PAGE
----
Yet, Hong Kong must brace for fast deteriorating weather and howling winds and rains if there’s a hurricane coming from the west.
There have also been calls that the timing of weather warnings must be flexible to serve the convenience of the public.
“But when is the best time to issue a warning? Take red rainstorm warnings as an example. Some parents may complain why the Observatory issues a warming this late, when their kids are almost halfway to school and may be left stranded, but others ask why the Observatory issues such a warning at all, as their kids won’t be attended by anyone when the schools are closed,” said Shun, who has to deal with the dilemma whenever the wind shifts direction, along with the public’s rising expectations.
“The best policy is to shut all of these out of your mind and make decisions on facts only.”
The last time Hong Kong was devastated by a super typhoon was 55 years ago, in August 1962, when Wanda wrought havoc on the territory and claimed 183 lives.
Hong Kong has since then seen tremendous modernization in its infrastructure, emergency response and weather forecasting, aspects now all within the world’s top league. Not a single super hurricane has battered the city head on in the decades to today, when neighboring areas lurch from storm to storm.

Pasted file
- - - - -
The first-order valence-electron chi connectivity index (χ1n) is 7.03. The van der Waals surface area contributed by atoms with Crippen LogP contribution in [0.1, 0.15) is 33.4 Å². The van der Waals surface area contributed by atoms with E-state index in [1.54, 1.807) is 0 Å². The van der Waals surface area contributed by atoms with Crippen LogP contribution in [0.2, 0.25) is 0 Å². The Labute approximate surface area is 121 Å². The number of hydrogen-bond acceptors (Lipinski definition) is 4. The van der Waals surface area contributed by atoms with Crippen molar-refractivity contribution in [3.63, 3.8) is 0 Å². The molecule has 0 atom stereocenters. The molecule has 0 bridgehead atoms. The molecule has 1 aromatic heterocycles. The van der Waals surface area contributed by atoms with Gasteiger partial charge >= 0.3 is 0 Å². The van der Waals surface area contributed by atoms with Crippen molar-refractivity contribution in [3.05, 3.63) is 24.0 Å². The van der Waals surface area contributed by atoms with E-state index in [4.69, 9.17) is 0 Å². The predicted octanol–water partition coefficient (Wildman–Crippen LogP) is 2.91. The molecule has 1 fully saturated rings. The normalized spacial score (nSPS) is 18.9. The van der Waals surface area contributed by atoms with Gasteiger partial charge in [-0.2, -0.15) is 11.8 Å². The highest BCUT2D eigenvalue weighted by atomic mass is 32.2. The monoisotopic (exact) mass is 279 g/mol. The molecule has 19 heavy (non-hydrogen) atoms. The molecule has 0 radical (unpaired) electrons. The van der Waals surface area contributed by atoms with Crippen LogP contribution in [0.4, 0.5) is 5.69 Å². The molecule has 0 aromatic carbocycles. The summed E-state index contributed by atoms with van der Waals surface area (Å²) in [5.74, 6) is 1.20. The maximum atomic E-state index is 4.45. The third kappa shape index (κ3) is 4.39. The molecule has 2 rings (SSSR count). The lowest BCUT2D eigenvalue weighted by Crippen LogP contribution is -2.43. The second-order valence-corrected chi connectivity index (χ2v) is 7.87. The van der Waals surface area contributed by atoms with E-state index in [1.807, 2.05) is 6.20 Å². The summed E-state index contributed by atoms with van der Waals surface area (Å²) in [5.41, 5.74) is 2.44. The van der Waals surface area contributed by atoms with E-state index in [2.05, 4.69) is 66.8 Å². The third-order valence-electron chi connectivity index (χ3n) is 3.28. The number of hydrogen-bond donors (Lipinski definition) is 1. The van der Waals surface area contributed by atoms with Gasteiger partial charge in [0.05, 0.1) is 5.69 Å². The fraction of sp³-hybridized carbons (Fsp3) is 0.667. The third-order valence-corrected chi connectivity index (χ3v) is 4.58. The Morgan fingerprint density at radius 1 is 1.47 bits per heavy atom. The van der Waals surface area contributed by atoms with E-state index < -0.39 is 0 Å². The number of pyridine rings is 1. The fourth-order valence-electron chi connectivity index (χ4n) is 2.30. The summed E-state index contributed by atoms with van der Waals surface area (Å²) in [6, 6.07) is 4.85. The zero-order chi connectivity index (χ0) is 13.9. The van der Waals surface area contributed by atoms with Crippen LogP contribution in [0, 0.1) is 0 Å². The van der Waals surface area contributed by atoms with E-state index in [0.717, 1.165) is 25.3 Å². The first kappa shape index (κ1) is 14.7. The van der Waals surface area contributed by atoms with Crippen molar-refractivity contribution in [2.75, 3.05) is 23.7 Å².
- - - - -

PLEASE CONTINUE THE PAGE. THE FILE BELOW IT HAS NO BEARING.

Shun is thus worried that the public may have taken their safety for granted during adverse weather when some parents even take their kids to the beach or shores or high grounds for fun.
Neither is he confident that Hong Kong can survive another Wanda-like monster storm unscathed. The inconvenient truth is that we are more vulnerable to weather calamities than most people think, thus vigilance must prevail at all times.
Shun has a bedroom and shower next door to his office, not for extra comfort but for round-the-clock work whenever there’s a typhoon or rainstorm.
But the truth is that he can rarely expect to actually use his private bedroom in such circumstances during typhoon season when he and his team would be busy reading satellite images and analyzing data.
Other than typhoons and hurricanes, Shun and his Observatory are also on the receiving end of jibes when it comes to forecasting some seemingly easy weather conditions like rain.
“It also baffles me why Hong Kong is usually hit by showers or squally rains in the morning, in particular in May and June, when everybody is on the way to school or work.
“Some blame us for being unable to issue rain warnings in the first place. And, given Hong Kong’s rugged terrain, when it’s raining cats and dogs in Sai Kung, it may still be sunny in Tsim Sha Tsui, and of course, some people may think our forecasts are lousy,” Shun said with a wry smile.
Since last year, the Observatory has implemented a trail district-based rain warning scheme: you get a bring-along-an-umbrella reminder on your phone or smartwatch if rain is coming to your place. Rain gauges and other devices are also installed at over 100 schools across the territory for more accurate forecasting.
This article appeared in the Hong Kong Economic Journal on August 2
Translation by Frank Chen with additional reporting
[Chinese version 中文版]